One of the 5th grade classes at the American School of Barcelona is getting ready for a different kind of day. Today they’re welcoming a visitor who could change their lives and shape their future, or at least that’s what she’s aiming for. “My name is Sara Riera, I studied Mathematics and Industrial Engineering, I’m the head of Energy & Charging Services at SEAT S.A., and I’m here today to tell you about my experience as a woman in science.” The classroom is silent, but after one girl raises her hand to ask the first question, more and more hands hands go up. This could be the first time they’ve met a women with a STEM career (Science, Technology, Engineering and Mathematics).
Breaking the cycle.
According to UNESCO, only 28% of engineering graduates are women.
Only 28% of engineering graduates and only 33.3% of research scientists worldwide are women, according to the latest UNESCO study, UNESCO Science Report: Towards 2030 (2021). The lack of female role models in STEM contributes to these low numbers. Girls who don’t see themselves reflected in STEM careers choose other professions, and consequently, won’t become STEM role models for girls and boys in the following generations. Breaking this vicious circle can begin with meetings like today’s.
Changing the world starts in the classroom.
Sara tells the class how she discovered that she wanted to study STEM careers: “When I was your age, we had maths class and my best friend looked over at me and said ‘Seriously, I hate maths’, and I thought ‘you hate maths? I love it!” That draws a lot of smiles from the children. “Then I realised that most of my classmates didn’t like it either, and that made me feel special; I saw that I had the opportunity to work on something that I’m passionate about and that contributes to society.” That brief exchange with her classmate guided Sara’s decision to focus her career on mathematics and engineering, which led her to her current role in helping SEAT S.A. deliver sustainable mobility solutions.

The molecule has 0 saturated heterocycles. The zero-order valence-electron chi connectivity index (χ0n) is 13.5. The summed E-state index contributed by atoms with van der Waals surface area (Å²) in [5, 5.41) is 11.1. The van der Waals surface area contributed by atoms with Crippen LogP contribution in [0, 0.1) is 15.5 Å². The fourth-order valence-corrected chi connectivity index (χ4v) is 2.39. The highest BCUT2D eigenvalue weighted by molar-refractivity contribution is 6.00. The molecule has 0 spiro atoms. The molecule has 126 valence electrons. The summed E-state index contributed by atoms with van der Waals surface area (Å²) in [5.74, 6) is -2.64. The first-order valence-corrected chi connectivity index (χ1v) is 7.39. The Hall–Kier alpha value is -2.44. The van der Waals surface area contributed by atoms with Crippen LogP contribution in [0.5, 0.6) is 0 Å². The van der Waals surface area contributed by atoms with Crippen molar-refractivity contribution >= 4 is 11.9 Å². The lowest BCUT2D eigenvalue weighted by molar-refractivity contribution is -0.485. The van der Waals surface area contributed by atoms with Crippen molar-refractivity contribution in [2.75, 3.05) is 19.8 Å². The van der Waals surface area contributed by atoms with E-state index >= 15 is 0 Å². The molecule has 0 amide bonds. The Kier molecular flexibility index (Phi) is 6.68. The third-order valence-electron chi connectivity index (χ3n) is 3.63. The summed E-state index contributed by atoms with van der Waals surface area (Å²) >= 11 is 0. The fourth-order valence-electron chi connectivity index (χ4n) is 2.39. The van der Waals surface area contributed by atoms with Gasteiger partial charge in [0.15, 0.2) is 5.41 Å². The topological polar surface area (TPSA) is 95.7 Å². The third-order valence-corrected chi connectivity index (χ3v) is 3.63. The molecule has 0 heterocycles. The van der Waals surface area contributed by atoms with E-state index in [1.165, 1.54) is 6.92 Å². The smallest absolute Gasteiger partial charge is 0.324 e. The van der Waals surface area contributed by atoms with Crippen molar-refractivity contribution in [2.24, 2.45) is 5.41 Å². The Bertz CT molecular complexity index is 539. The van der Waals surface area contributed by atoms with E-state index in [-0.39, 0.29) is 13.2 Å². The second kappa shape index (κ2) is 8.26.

“What’s the coolest thing about your job?” asks Soraya. Sara has a very clear answer: “that I make the world a better place.” As the person in charge of electrification services at SEAT S.A., this engineer is convinced that the future is electric and is measured in terms of diversity. “Why should we pursue STEM careers?” asks Aya, “The question is: why not? If you like them, it’s the best thing you can do, because you bring diversity to talent: you, or you, or you, could be the designer or engineer of one of the electric cars of the future” she replies.
Role models matter.
This meeting is part of an initiative by SEAT S.A. to bring the company’s female STEM role models closer to girls and boys aged 8 to 17 from different schools on the occasion of International Day of Women and Girls in Science (February 11th). “We want girls and boys to see themselves reflected in women engineers, mathematicians and scientists, and to be able to say: ‘I want to be like her’” says Benjamin Ramírez, head of the Culture, Change & Diversity department at SEAT S.A. In the classroom, Sara sends a message to an audience that’s paying close attention: “We as women don’t have many female role models in STEM, so work hard, pursue your dreams and you’ll be the best example for the girls of the future and for everybody, including me.”